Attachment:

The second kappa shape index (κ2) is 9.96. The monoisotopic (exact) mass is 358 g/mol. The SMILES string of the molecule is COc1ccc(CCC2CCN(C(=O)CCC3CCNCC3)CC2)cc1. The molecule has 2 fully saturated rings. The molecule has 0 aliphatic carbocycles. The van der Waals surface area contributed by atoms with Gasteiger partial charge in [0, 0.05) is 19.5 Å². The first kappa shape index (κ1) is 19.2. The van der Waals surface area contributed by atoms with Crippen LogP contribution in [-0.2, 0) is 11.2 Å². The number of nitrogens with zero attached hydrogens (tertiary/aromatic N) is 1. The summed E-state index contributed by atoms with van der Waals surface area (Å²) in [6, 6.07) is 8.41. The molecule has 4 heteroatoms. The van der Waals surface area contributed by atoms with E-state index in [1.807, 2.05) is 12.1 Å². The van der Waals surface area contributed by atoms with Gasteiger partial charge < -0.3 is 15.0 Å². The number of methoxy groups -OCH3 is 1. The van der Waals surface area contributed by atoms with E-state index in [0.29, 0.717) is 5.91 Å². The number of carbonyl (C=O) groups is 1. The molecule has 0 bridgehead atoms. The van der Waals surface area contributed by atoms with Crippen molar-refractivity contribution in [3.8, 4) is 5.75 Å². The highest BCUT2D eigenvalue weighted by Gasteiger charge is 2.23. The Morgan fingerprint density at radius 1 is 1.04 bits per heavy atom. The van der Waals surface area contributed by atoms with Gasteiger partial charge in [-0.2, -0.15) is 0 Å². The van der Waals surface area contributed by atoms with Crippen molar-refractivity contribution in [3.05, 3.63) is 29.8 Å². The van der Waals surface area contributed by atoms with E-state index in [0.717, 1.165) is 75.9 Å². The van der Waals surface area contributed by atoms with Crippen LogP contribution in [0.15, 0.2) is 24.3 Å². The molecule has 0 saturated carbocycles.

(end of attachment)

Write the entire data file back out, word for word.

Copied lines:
The second kappa shape index (κ2) is 9.96. The monoisotopic (exact) mass is 358 g/mol. The SMILES string of the molecule is COc1ccc(CCC2CCN(C(=O)CCC3CCNCC3)CC2)cc1. The molecule has 2 fully saturated rings. The molecule has 0 aliphatic carbocycles. The van der Waals surface area contributed by atoms with Gasteiger partial charge in [0, 0.05) is 19.5 Å². The first kappa shape index (κ1) is 19.2. The van der Waals surface area contributed by atoms with Crippen LogP contribution in [-0.2, 0) is 11.2 Å². The number of nitrogens with zero attached hydrogens (tertiary/aromatic N) is 1. The summed E-state index contributed by atoms with van der Waals surface area (Å²) in [6, 6.07) is 8.41. The molecule has 4 heteroatoms. The van der Waals surface area contributed by atoms with E-state index in [1.807, 2.05) is 12.1 Å². The van der Waals surface area contributed by atoms with Gasteiger partial charge < -0.3 is 15.0 Å². The number of methoxy groups -OCH3 is 1. The van der Waals surface area contributed by atoms with E-state index in [0.29, 0.717) is 5.91 Å². The number of carbonyl (C=O) groups is 1. The molecule has 0 bridgehead atoms. The van der Waals surface area contributed by atoms with Crippen molar-refractivity contribution in [3.8, 4) is 5.75 Å². The highest BCUT2D eigenvalue weighted by Gasteiger charge is 2.23. The Morgan fingerprint density at radius 1 is 1.04 bits per heavy atom. The van der Waals surface area contributed by atoms with Gasteiger partial charge in [-0.2, -0.15) is 0 Å². The van der Waals surface area contributed by atoms with Crippen molar-refractivity contribution in [3.05, 3.63) is 29.8 Å². The van der Waals surface area contributed by atoms with E-state index in [0.717, 1.165) is 75.9 Å². The van der Waals surface area contributed by atoms with Crippen LogP contribution in [0.15, 0.2) is 24.3 Å². The molecule has 0 saturated carbocycles.